09 Feb, 2011 Last updated: 13 Nov, 2014

Victorians want their fresh produce green, cheap and local and are concerned about the impact of junk food ads and marketing in schools and on TV, according new VicHealth research.

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Victorians want their fresh produce green, cheap and local and are concerned about the impact of junk food ads and marketing in schools and on TV, according new VicHealth research.

The study of 500 Victorians was recently published in the Health Promotion International journal.

It reveals overwhelming public support for more farmers’ markets, increases in local production of fruit and vegetables, monitoring large supermarket chains to keep prices competitive and creating community fruit and vegetable gardens.

The majority also agreed that governments should subsidise fruit and vegetables in schools.

Opinions on taxing unhealthy food, fruit and vegetable campaigns, growing fresh food on city nature strips and banning food imported fruit and vegetables, varied depending on age, gender, education and income.

Policy and % agree

Clear country of origin labelling on fresh produce - 95%
Encourage farmers markets - 90%
Provide resources for increased production of fruit and vegetables in Australia to be consumed locally - 90%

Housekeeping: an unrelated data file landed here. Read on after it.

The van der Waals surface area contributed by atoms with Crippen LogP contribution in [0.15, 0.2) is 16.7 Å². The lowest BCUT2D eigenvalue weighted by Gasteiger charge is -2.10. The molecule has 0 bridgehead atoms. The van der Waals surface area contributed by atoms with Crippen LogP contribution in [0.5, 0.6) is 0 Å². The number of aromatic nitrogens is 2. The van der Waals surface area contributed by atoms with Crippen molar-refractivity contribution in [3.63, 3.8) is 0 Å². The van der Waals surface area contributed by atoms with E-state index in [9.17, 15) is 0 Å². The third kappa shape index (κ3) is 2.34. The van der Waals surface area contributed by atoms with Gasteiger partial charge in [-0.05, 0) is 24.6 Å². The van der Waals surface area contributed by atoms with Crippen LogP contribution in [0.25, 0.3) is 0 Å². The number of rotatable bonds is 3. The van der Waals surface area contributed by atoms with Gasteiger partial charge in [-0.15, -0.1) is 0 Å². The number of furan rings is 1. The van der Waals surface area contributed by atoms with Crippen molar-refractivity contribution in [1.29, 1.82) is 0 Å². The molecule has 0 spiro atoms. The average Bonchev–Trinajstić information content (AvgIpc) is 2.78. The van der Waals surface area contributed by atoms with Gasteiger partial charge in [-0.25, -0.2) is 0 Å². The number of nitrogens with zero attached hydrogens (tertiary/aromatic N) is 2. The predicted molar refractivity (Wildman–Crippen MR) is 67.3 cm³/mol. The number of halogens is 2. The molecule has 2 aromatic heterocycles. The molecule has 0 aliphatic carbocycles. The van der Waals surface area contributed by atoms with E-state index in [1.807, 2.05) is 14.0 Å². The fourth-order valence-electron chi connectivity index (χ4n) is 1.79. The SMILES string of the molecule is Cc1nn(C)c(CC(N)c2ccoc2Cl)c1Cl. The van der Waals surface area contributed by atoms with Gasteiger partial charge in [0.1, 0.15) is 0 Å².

Monitor the activities of large retailers to ensure fruit and vegetables are competitively priced - 90%
Keep the cost of fruit and vegetable production as low as possible - 88%
Spend more money on subsidies to keep the cost of fruit and vegetables down - 84%
Create more small farms or community gardens in residential areas - 80%
Provide facilities for growing fruit and vegetables - 78%
Ban junk food ads during childrens’ programs - 78%
Introduce maximum prices for fruit and vegetables - 73%
Increased production of fruit and vegetables for export - 62%
Prohibit schools from selling junk food - 56%
Banning television advertising of high fat sugar and salt products altogether - 52%
Ban all imports of fresh foods from overseas - 48%
Allow nature strips to be used to grow fruit and veg - 42%
Use a junk food tax to fund healthy eating campaigns - 36%

The Australian consumers’ views of fruit and vegetable policy options study was led by VicHealth Research Manager Dr Lisa Thomson and Deakin University Professor of Behavioural Nutrition Tony Worsley.

Prof. Worsley said the finding suggests that many people want governments to intervene when it comes to providing healthy food.

“But many people are quite unsure about the best ways for governments to do this and not everyone is equally enthusiastic about government involvement. For example, people who are interested in the environment and the community tend to be more in favour of government intervention than others,” Prof. Worsley said.

VicHealth CEO Todd Harper said the release of the survey results is timely given current threats to the fresh food supply from natural disasters and intense public interest about recommendations in the recent Labelling Logic report to the Federal Government.

“Nine out of 10 Victorian adults do not get five serves of vegetables a day and more than half of us don’t eat enough fruit. Unhealthy diet can lead to heart disease, gastrointestinal cancer and stroke. That’s why this research is so valuable. It will help inform government policies to promote healthy eating and make healthy food more readily available,” Mr Harper said.

“The Preventative Health Taskforce report to government in 2009 also strongly recommended policies which protect children from junk food marketing - so it’s good to see so many people support this move.”